In addition to visible changes associated with lipedema, there are less visible symptoms such as pain, bruising, swelling, and loss of mobility. These symptoms can also change as lipedema progresses, impacting joint health and overall quality of life.

While both conditions have symptoms of swelling and typically start in puberty, lipedema swelling is caused by excess fluid in fat cells in the legs. In contrast, lymphedema is caused by a buildup of fluid due to missing, blocked, or malfunctioning lymph nodes. A person with lymphedema may be born with the disorder at birth, or it may develop following a lymph node biopsy, dissection, or other medical procedure affecting the lymph nodes, such as radiation. 

Other characteristic differences between lipedema and lymphedema include:

  • Lipedema affects women primarily, while lymphedema can affect anyone. 
  • Forty percent of lipedema cases are related to family history, compared to only 20 percent of cases of lymphedema.
  • Lymphedema usually causes swollen feet, while lipedema never causes swollen feet.
  • People with lipedema tend to have normal to thin skin; people with lymphedema tend to have thick to firm skin.
  • Pain and tenderness are more frequent for a person with lipedema than someone with lymphedema.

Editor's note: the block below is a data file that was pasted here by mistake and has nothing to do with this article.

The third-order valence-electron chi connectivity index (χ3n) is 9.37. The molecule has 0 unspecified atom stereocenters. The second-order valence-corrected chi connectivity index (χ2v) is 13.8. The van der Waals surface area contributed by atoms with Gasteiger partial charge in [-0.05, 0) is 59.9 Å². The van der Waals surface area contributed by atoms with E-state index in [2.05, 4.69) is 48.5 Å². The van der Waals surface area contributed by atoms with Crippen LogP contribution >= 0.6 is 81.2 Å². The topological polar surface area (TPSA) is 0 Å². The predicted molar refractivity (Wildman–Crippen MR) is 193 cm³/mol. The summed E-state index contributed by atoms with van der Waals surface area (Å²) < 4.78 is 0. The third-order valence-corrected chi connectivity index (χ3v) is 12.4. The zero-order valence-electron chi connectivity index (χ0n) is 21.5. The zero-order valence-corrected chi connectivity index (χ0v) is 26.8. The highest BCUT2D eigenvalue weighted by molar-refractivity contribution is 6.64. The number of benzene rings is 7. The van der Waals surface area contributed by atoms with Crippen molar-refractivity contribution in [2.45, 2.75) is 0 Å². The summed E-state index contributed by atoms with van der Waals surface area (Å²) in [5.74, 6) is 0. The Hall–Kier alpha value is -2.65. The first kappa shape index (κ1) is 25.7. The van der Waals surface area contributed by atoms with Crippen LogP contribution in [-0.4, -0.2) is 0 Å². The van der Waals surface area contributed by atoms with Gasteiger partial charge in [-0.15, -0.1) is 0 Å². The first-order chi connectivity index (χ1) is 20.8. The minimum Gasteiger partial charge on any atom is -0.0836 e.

• Fatty swelling with lipedema is consistent and constant, whereas fluid retention swelling can vary with lymphedema.
  • Lipedema is characteristic of someone with obesity, whereas lymphedema is not. 
  • Dieting does not affect or change the appearance or presence of fat on the legs of someone with lipedema. In contrast, dieting can result in evenly distributed weight loss for someone with lymphedema.

The most noticeable sign of lipedema is swelling in the lower extremities. The swelling typically affects both legs simultaneously, though the folds and bulges of fat may be asymmetrical from one leg to the other. In some cases, the arms may also become enlarged, while the joints at the wrist and ankles do not. This can cause a band-like or bracelet appearance because lipedema doesn’t affect the hands or feet.

Other symptoms of lipedema can include:

  • Pain, aching, or tenderness in the affected areas
  • Easy bruising 
  • Skin is cool to the touch in the affected areas
  • Doughy feel or appearance of the affected areas
  • Increased fluid retention (lymphedema)
  • Reduced mobility
  • Varicose veins
  • Psychological impacts, such as social isolation, depression, or low self-esteem

There is no one clear cause of lipedema. One possible reason is thought to be due to the hormonal influences of estrogen since lipedema can begin with puberty, pregnancy, perimenopause, or menopause.